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# Macroeconomics. Class 1. Measurement and Calculation of GDP

## 1. Macroeconomics

Class 1.
Measurement and Calculation of GDP

## 2. We need Macro Analysis…

• Micro Analysis studies separate agents and separate
markets.
• Macro Analysis studies system of the markets as a whole
and allows to reveal some problems not covered by Micro
Analysis.
• Such problems have “macroeconomic” nature.
• The starting point is to measure and to determine some
macro indicator.

## 3. What is National Income Accounting?

• National income accounting – a set of rules and
definitions for measuring economic activity in
the aggregate economy – that is, in the economy
as a whole.

## 4. What is GDP?

• Gross Domestic Product (aka GDP) is the total market value of all final
goods and services produced in an economy in a one-year period.
• It is the single most-used economic measure used to make comparisons
among countries and to measure economic welfare over time.
• GDP should not be confused with Gross National Product (aka GNP) that is
the aggregate final output of citizens and businesses of an economy in one
year.
• In order to receive GNP from GDP, we must add the foreign income of our
citizens and subtract the income of residents who are not citizens.
• GDP is a measure of final output per year – it is a flow concept, not a stock
(an amount at a particular moment in time).

## 5. GDP as the Indicator of the Production of Final Goods

• GDP counts final output but not intermediate goods.
• Final output – goods and services purchased for final use.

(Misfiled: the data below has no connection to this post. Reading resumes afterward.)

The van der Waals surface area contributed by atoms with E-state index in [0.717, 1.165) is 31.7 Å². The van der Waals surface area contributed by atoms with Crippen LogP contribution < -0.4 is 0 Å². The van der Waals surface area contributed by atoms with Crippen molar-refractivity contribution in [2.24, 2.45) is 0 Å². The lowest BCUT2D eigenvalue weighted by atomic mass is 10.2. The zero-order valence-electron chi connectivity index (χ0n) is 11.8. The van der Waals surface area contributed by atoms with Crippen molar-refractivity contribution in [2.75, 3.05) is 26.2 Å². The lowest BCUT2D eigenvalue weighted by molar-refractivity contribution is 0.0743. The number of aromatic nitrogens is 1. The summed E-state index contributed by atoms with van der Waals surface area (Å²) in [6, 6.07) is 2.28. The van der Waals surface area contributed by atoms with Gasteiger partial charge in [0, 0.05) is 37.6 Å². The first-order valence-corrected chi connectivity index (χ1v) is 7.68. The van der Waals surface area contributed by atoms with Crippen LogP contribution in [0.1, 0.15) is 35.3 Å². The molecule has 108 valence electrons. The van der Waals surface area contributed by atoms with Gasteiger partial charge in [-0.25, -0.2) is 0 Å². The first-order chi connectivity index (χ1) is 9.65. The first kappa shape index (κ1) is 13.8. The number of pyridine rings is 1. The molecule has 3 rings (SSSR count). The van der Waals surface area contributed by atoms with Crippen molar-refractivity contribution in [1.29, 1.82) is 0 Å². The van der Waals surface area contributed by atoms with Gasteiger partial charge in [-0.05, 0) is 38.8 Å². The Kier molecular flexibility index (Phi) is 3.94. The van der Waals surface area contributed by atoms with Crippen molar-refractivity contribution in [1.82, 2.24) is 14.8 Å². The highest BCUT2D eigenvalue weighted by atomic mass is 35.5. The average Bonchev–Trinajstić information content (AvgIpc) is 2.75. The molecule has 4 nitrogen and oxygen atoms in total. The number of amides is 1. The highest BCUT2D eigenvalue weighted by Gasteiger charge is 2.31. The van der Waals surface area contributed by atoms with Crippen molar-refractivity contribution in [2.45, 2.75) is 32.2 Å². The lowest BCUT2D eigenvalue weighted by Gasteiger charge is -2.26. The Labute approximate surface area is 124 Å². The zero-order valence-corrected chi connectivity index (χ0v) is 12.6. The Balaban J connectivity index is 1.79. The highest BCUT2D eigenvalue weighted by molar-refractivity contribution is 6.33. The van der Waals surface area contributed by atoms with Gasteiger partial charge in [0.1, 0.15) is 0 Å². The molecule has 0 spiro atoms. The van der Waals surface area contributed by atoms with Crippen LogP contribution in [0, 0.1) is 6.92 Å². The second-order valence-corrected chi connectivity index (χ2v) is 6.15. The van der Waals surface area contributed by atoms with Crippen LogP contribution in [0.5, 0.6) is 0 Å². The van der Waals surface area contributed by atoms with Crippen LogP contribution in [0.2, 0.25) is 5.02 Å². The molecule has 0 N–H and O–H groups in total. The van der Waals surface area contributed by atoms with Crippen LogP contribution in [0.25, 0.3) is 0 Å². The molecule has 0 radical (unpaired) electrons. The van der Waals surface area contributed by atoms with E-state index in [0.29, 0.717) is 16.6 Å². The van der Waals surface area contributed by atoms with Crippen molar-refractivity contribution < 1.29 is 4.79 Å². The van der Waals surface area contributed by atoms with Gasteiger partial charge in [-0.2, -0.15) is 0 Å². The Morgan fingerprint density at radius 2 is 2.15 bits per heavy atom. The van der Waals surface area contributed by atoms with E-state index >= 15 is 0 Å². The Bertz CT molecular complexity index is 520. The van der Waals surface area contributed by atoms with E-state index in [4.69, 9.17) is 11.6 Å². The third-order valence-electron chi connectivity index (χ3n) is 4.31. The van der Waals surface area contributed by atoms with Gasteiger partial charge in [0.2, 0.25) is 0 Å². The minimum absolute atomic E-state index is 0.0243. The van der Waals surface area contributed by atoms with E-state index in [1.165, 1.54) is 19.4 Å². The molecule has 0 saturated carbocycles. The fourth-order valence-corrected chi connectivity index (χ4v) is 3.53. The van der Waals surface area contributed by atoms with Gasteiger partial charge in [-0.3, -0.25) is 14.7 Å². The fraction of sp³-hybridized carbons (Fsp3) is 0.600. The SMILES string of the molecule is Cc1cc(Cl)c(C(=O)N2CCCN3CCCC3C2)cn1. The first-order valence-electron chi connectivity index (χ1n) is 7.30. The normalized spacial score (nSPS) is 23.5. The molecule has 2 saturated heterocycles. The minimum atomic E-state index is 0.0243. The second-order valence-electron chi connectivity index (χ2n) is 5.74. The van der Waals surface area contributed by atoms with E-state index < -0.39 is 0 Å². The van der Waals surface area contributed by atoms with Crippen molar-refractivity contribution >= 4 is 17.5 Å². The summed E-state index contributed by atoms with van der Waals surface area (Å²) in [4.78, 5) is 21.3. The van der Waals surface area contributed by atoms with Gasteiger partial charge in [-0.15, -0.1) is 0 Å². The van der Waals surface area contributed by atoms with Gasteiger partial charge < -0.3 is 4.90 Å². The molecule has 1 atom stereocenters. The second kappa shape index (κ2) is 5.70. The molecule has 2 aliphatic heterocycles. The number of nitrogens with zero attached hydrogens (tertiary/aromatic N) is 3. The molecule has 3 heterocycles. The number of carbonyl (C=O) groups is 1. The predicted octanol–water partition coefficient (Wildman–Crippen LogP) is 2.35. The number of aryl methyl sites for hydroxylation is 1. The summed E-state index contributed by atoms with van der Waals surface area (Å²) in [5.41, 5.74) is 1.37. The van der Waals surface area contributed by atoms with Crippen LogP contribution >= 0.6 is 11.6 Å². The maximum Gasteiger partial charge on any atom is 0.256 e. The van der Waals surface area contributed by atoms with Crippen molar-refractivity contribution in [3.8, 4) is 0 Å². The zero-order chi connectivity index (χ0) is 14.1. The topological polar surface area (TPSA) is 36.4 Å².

• Intermediate products are used as inputs in the production
of some other product.
• Counting the sale of final goods and intermediate products
would result in double and triple counting.

## 6. What is the Value Added Approach?

approach.
• Value added is the increase in value that a firm contributes
to a product or service.
• It is calculated by subtracting intermediate goods from the
value of its sales.

Participants
Farmer
Cone factory
and ice
cream-maker
Middleperson
Vendor
Totals
Cost of
Materials
\$ 0
100
Value of
Sales
\$ 100
250
250
400
\$ 750
400
500
\$1,250
150
100
\$500
\$ 100
150

## 8. The Methods of Calculating GDP

• There are three essential methods of calculating GDP: the
value added (or product) approach, the expenditure
approach and the income approach.
• The basic principle is that the equality of output and income
is an accounting identity in the national income accounts.
• The identity can be seen in the circular flow of income in an
economy.

## 10. The Expenditure Approach

• GDP is equal to the sum of the four categories of
expenditures.
• GDP = C + I + G + (EX - IM)

## 11. The equality of leakages and injections as a condition of macroeconomic equilibrium

• In the closed economy without the government:
S=I
• In the closed economy with the government:
S+T=I+G
• In the open economy with the government:
S + T + IM = I + G + EX

## 12. The Factor Income Approach: the Basic Foundations

• Firms make payments to households for supplying their
services as factors of production.
• National income is the total income earned by citizens and
• It consists of employee compensation, rent, interest, and
profits.
• When we add indirect taxes (less subsidies) and depreciation
to nations income, we have GDP.

## 13. Equality of Income and Expenditure

• Income and expenditures must be equal because of the rules
of double-entry bookkeeping.
• The national income accounting identity allows GDP to be
calculated either by adding up all values of final output or by
adding up the values of all earnings or income.

## 14. Exercise #1

• In 2019, Cocofarm Ltd. produced 4000 coconuts. Cocofarm Ltd. hired labor for 800
(EURO),
leased machines for 200, and paid land rent of 200. It sold 5000 coconuts, for
which it took 1000 out of its inventories from the previous year – 2018 - (the per unit